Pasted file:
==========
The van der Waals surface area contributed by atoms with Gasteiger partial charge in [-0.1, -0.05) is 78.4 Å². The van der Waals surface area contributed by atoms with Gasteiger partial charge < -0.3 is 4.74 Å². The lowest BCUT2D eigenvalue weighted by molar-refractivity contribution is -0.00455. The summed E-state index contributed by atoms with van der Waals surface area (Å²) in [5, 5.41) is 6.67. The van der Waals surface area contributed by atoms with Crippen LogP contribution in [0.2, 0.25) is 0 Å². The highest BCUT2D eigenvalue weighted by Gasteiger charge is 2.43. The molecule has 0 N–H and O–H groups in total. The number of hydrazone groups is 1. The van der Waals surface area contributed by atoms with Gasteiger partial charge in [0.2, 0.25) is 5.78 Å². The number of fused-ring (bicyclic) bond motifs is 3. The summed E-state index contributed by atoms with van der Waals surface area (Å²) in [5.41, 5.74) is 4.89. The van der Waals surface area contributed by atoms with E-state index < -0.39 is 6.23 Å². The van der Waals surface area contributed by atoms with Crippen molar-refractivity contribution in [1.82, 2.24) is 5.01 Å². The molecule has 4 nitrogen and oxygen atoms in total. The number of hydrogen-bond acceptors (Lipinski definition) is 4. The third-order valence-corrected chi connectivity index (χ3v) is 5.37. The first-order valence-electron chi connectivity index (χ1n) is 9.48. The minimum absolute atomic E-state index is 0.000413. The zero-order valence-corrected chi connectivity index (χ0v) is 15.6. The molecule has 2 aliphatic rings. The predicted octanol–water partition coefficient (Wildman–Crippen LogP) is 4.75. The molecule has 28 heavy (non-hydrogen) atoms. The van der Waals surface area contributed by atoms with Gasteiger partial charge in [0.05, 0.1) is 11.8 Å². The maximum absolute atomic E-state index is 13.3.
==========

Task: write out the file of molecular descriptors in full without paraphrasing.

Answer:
The van der Waals surface area contributed by atoms with Gasteiger partial charge in [-0.1, -0.05) is 78.4 Å². The van der Waals surface area contributed by atoms with Gasteiger partial charge < -0.3 is 4.74 Å². The lowest BCUT2D eigenvalue weighted by molar-refractivity contribution is -0.00455. The summed E-state index contributed by atoms with van der Waals surface area (Å²) in [5, 5.41) is 6.67. The van der Waals surface area contributed by atoms with Crippen LogP contribution in [0.2, 0.25) is 0 Å². The highest BCUT2D eigenvalue weighted by Gasteiger charge is 2.43. The molecule has 0 N–H and O–H groups in total. The number of hydrazone groups is 1. The van der Waals surface area contributed by atoms with Gasteiger partial charge in [0.2, 0.25) is 5.78 Å². The number of fused-ring (bicyclic) bond motifs is 3. The summed E-state index contributed by atoms with van der Waals surface area (Å²) in [5.41, 5.74) is 4.89. The van der Waals surface area contributed by atoms with E-state index < -0.39 is 6.23 Å². The van der Waals surface area contributed by atoms with Crippen molar-refractivity contribution in [1.82, 2.24) is 5.01 Å². The molecule has 4 nitrogen and oxygen atoms in total. The number of hydrogen-bond acceptors (Lipinski definition) is 4. The third-order valence-corrected chi connectivity index (χ3v) is 5.37. The first-order valence-electron chi connectivity index (χ1n) is 9.48. The minimum absolute atomic E-state index is 0.000413. The zero-order valence-corrected chi connectivity index (χ0v) is 15.6. The molecule has 2 aliphatic rings. The predicted octanol–water partition coefficient (Wildman–Crippen LogP) is 4.75. The molecule has 28 heavy (non-hydrogen) atoms. The van der Waals surface area contributed by atoms with Gasteiger partial charge in [0.05, 0.1) is 11.8 Å². The maximum absolute atomic E-state index is 13.3.